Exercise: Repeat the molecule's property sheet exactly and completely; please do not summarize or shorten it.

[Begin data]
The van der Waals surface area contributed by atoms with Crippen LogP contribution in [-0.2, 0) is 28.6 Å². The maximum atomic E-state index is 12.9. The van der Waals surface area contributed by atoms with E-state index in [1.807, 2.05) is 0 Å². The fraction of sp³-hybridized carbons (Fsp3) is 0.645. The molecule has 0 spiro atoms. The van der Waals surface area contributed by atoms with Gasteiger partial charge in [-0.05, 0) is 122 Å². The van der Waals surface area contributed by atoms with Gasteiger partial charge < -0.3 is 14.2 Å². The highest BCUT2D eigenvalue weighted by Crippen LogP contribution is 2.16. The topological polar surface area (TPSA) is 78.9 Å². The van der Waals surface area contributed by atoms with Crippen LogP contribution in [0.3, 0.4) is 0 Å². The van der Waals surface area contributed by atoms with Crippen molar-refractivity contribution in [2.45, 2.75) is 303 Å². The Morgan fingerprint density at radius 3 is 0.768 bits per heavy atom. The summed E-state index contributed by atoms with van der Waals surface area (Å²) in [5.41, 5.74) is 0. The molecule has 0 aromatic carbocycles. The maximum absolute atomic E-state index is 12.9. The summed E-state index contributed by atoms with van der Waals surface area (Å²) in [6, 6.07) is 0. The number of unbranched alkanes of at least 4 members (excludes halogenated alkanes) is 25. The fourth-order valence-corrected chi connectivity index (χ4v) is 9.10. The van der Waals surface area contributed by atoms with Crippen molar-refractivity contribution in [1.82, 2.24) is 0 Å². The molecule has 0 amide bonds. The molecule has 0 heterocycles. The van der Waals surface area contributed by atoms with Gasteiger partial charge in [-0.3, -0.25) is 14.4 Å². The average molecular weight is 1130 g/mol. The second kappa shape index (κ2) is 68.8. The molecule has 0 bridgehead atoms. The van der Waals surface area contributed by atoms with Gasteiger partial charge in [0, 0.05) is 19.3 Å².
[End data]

The van der Waals surface area contributed by atoms with Crippen LogP contribution in [-0.2, 0) is 28.6 Å². The maximum atomic E-state index is 12.9. The van der Waals surface area contributed by atoms with E-state index in [1.807, 2.05) is 0 Å². The fraction of sp³-hybridized carbons (Fsp3) is 0.645. The molecule has 0 spiro atoms. The van der Waals surface area contributed by atoms with Gasteiger partial charge in [-0.05, 0) is 122 Å². The van der Waals surface area contributed by atoms with Gasteiger partial charge < -0.3 is 14.2 Å². The highest BCUT2D eigenvalue weighted by Crippen LogP contribution is 2.16. The topological polar surface area (TPSA) is 78.9 Å². The van der Waals surface area contributed by atoms with Crippen LogP contribution in [0.3, 0.4) is 0 Å². The van der Waals surface area contributed by atoms with Crippen molar-refractivity contribution in [2.45, 2.75) is 303 Å². The Morgan fingerprint density at radius 3 is 0.768 bits per heavy atom. The summed E-state index contributed by atoms with van der Waals surface area (Å²) in [5.41, 5.74) is 0. The molecule has 0 aromatic carbocycles. The maximum absolute atomic E-state index is 12.9. The summed E-state index contributed by atoms with van der Waals surface area (Å²) in [6, 6.07) is 0. The number of unbranched alkanes of at least 4 members (excludes halogenated alkanes) is 25. The fourth-order valence-corrected chi connectivity index (χ4v) is 9.10. The van der Waals surface area contributed by atoms with Crippen molar-refractivity contribution in [1.82, 2.24) is 0 Å². The molecule has 0 amide bonds. The molecule has 0 heterocycles. The van der Waals surface area contributed by atoms with Gasteiger partial charge in [-0.3, -0.25) is 14.4 Å². The average molecular weight is 1130 g/mol. The second kappa shape index (κ2) is 68.8. The molecule has 0 bridgehead atoms. The van der Waals surface area contributed by atoms with Gasteiger partial charge in [0, 0.05) is 19.3 Å².